The soloists of Pratum Integrum
Running time:
2 parts by 60 minutes


String Quartet in D minor, K. 173
Quartet for flute and strings in D major, K. 285
Adagio and Fuga for string quartet in С minor, K. 546
Quartet for flute and strings in C major, K. Anh. 171 (K. 285b)
19 November 2018 Monday 19.00 Chamber hall
19.00 Chamber hall

The soloists of Pratum Integrum

Mozart’s string and flute quartettes
On period instruments
Sergey Filchenko, violin
Natalya Kosareva, violin
Sergey Tishchenko, viola
Pavel Serbin, cello
Olga Ivusheikova, flute

The early XVIII century saw the heyday of quartet as a genre. That time quartet has many facets, either of a fad or a serious heartfelt piece for music aficionados. All in all, the genre of quartet was regarded as “home music” written mainly for amateur musicians. Those oevres were in great demand among either amateurs, or professional musicians. Mozart’s quartets written for different purposes differs greatly, and you can grasp it on the 19th of November.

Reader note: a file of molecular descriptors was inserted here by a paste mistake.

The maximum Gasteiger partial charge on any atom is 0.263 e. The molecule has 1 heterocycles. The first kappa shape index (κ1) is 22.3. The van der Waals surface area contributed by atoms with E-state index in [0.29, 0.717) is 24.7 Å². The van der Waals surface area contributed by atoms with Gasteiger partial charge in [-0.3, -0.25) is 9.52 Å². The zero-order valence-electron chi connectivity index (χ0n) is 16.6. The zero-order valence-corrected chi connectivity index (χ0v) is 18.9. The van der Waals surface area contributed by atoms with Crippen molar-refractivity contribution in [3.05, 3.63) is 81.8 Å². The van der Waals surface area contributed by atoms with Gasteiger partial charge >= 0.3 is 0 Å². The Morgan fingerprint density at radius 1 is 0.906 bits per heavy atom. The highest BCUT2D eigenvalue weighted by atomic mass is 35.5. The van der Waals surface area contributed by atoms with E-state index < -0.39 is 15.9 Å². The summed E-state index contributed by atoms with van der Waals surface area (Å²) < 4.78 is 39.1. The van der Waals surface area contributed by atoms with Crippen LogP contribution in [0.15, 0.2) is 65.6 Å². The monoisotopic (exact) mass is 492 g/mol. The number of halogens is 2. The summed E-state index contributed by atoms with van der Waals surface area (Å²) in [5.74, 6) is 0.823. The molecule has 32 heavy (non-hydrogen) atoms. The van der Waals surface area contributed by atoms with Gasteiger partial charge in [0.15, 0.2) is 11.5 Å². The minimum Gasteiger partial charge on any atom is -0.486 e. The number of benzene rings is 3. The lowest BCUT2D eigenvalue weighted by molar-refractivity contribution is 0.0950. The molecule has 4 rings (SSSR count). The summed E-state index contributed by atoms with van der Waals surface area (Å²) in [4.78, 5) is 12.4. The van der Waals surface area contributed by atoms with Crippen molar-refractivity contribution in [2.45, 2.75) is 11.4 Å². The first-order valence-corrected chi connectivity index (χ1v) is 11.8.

The composer’s flute ensembles, 3 of which were requested by the Dutch surgeon and amateur flautist Ferdinand Dejean, are fine and charming. Quartet K.285 is famous by its slow part, which Albert Einstein considered one of the most beautiful flute solos ever written. While Bach- and Handel-influenced string quartets K.173 and K.546 – dramatic, minor-key, and polyphonic – look nothing like bagatelles – they are undoubtedly pieces for connoisseurs.
Mozart’s ensembles are the feature of Pratum Integrum, the only Russia orchestra with the full set of historic instruments: strings, wind, and percussion, with all the instruments made in the 18th to 19th centuries, or copied from period examples. The name of the band is Latin for “unmown meadow”, and it refers to their broad-ranging repertoire from the Baroque and Classical periods, less known even today. Founded 15 years ago in Moscow, the unusual orchestra quickly gained recognition for its hurricane tempos and vivid interpretation. And to this day Pratum Integrum carefully recreate the period’s music, using only original treatises, primary sources, and eye-witness accounts by contemporaries.
The leading musicians of the orchestra, including the music director Pavel Serbin (cello), concertmaster Sergey Filchenko, and flautist Olga Ivusheikova, will be on stage this night.